Novartis to build new research facility in Bay State

By Mark A. DeSorbo

BASEL, SWITZERLAND-When it is all said and done, Novartis AG (Basel, Switzerland) will have dedicated a significant amount of cleanroom space to the 255,000-square-foot global research center it is fashioning from a building in Cambridge, MA.

“We'll have cell-culturing and animal rooms, so we'll need a high level of clean air, and if we're conducting anti-infective or viral research, we will most certainly need to have the appropriate cleanrooms,” says Paul Herrling, head of global research for Novartis, maker of cancer and hypertension therapies. “As we recruit scientists, we will determine what diseases we will tackle and that will determine what level of cleanrooms we will have.”

The $250 million facility will also employ about 400 scientists. It would then eventually expand to employ 900, Herrling says.

The new facility, located near the campuses of Harvard University and the Massachusetts Institute of Technology, will allow the company to conduct worldwide re search programs in the United States, Europe and Japan from Cambridge.

“When you look at the map of our research centers, we have our major facility in Basel. We have one in London, and in the United States, we have the New Jersey and the new California research facility, which has just been completed,” Herrling says. “We did not have one in the Northeast, and as we thought about growth, we thought about expanding one of our existing or building a new facility.”

Novartis AG (Basel, Switzerland) will use this building, near Harvard University and the Massachusetts Institute of Technology, to build a 255,000-square-foot research center that will employ 900 scientists.
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They decided to settle in Cambridge because of the number of research hospitals as well as all the colleges and universities that make up this rich pharmaceutical and biotechnology landscape.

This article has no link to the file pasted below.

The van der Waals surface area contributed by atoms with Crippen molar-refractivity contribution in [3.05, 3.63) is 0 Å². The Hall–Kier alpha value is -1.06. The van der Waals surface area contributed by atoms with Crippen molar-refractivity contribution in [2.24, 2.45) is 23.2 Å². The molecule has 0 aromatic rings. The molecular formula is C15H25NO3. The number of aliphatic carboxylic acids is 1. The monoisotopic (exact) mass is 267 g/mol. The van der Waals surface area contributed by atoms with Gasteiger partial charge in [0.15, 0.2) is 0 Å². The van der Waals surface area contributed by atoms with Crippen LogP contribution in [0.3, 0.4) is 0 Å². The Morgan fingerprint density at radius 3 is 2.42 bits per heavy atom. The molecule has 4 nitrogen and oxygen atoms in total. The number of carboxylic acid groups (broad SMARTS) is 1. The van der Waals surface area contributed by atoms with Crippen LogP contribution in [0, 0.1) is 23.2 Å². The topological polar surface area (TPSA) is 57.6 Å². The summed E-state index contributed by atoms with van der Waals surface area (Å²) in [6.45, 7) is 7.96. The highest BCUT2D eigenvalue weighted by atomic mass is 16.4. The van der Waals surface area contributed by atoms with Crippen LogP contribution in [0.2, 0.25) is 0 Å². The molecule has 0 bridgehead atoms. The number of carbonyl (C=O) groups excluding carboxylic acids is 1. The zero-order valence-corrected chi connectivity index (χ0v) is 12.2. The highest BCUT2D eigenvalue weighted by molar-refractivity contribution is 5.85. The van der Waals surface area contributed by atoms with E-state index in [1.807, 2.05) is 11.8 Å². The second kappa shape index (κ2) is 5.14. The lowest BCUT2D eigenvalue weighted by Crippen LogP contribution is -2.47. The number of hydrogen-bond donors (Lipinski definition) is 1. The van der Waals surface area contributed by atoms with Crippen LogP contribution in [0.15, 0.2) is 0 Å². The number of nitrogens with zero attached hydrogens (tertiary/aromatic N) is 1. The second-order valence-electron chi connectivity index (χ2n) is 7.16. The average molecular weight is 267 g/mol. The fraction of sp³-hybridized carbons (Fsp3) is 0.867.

“These were a few of the ideas in this strategy,” Herrling adds. “We also wanted to be in walking distance of all the coffee shops, where all the other scientists meet.”

In welcoming Novartis to the “biotechnology state,” U.S. Senator Edward Kennedy, D-MA, says Novartis will be a significant new resource for the city of Cambridge, and for the Com monwealth of Massachusetts.

“Novartis's strong desire to be in Cambridge further strengthens Kendall Square as being the epicenter of the biotech world,” he adds.

Novartis is not the only pharmaceutical company building in Boston, however.

Last October, Merck & Co. Inc. (White house Station, NJ) broke ground on a 300,000-square-foot facility on the Emmanuel College campus in Boston's Fenway neighborhood.

Slated to open in early 2004, Merck Re search Laboratories-Boston, the company's first facility in Boston, will be devoted to drug discovery. The building, the result of a partnership between Merck and Emmanuel College, will have 12 stories above and six stories below ground. It will house approximately 300 scientists, plus support and administrative staff. The new facility's appearance, with a glass facade, will blend aspects of both university laboratory research and local architectural culture that are consistent with the charm and tradition of Emmanuel College and the surrounding neighborhood, which features Fenway Park.



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